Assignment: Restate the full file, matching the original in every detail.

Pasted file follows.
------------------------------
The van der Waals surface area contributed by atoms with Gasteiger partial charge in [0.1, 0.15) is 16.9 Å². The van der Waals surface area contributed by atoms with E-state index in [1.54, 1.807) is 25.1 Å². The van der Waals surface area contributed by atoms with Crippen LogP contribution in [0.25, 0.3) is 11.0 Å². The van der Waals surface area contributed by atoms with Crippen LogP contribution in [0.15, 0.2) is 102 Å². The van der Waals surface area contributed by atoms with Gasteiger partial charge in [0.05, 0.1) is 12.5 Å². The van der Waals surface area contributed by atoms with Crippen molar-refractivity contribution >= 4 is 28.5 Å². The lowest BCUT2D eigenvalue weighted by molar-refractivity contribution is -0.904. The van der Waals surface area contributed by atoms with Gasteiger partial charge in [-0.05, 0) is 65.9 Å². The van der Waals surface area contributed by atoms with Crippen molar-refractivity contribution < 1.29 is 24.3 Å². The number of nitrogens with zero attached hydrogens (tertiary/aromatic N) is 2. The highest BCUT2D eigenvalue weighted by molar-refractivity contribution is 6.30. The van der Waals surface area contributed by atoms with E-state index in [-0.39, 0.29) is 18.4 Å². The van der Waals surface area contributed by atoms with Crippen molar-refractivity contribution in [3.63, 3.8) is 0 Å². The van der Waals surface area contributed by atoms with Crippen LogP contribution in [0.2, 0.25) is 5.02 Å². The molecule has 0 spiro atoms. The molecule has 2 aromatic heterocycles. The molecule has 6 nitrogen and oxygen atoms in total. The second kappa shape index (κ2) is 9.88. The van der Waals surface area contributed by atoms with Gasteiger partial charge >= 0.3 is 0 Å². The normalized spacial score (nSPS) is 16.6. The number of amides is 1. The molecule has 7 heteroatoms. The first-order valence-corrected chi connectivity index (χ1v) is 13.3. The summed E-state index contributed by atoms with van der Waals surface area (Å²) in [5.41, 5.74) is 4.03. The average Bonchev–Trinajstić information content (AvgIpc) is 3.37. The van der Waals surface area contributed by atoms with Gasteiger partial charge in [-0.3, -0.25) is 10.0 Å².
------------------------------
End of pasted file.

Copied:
The van der Waals surface area contributed by atoms with Gasteiger partial charge in [0.1, 0.15) is 16.9 Å². The van der Waals surface area contributed by atoms with E-state index in [1.54, 1.807) is 25.1 Å². The van der Waals surface area contributed by atoms with Crippen LogP contribution in [0.25, 0.3) is 11.0 Å². The van der Waals surface area contributed by atoms with Crippen LogP contribution in [0.15, 0.2) is 102 Å². The van der Waals surface area contributed by atoms with Gasteiger partial charge in [0.05, 0.1) is 12.5 Å². The van der Waals surface area contributed by atoms with Crippen molar-refractivity contribution >= 4 is 28.5 Å². The lowest BCUT2D eigenvalue weighted by molar-refractivity contribution is -0.904. The van der Waals surface area contributed by atoms with Gasteiger partial charge in [-0.05, 0) is 65.9 Å². The van der Waals surface area contributed by atoms with Crippen molar-refractivity contribution < 1.29 is 24.3 Å². The number of nitrogens with zero attached hydrogens (tertiary/aromatic N) is 2. The highest BCUT2D eigenvalue weighted by molar-refractivity contribution is 6.30. The van der Waals surface area contributed by atoms with E-state index in [-0.39, 0.29) is 18.4 Å². The van der Waals surface area contributed by atoms with Crippen molar-refractivity contribution in [3.63, 3.8) is 0 Å². The van der Waals surface area contributed by atoms with Crippen LogP contribution in [0.2, 0.25) is 5.02 Å². The molecule has 0 spiro atoms. The molecule has 2 aromatic heterocycles. The molecule has 6 nitrogen and oxygen atoms in total. The second kappa shape index (κ2) is 9.88. The van der Waals surface area contributed by atoms with Gasteiger partial charge >= 0.3 is 0 Å². The normalized spacial score (nSPS) is 16.6. The number of amides is 1. The molecule has 7 heteroatoms. The first-order valence-corrected chi connectivity index (χ1v) is 13.3. The summed E-state index contributed by atoms with van der Waals surface area (Å²) in [5.41, 5.74) is 4.03. The average Bonchev–Trinajstić information content (AvgIpc) is 3.37. The van der Waals surface area contributed by atoms with Gasteiger partial charge in [-0.3, -0.25) is 10.0 Å².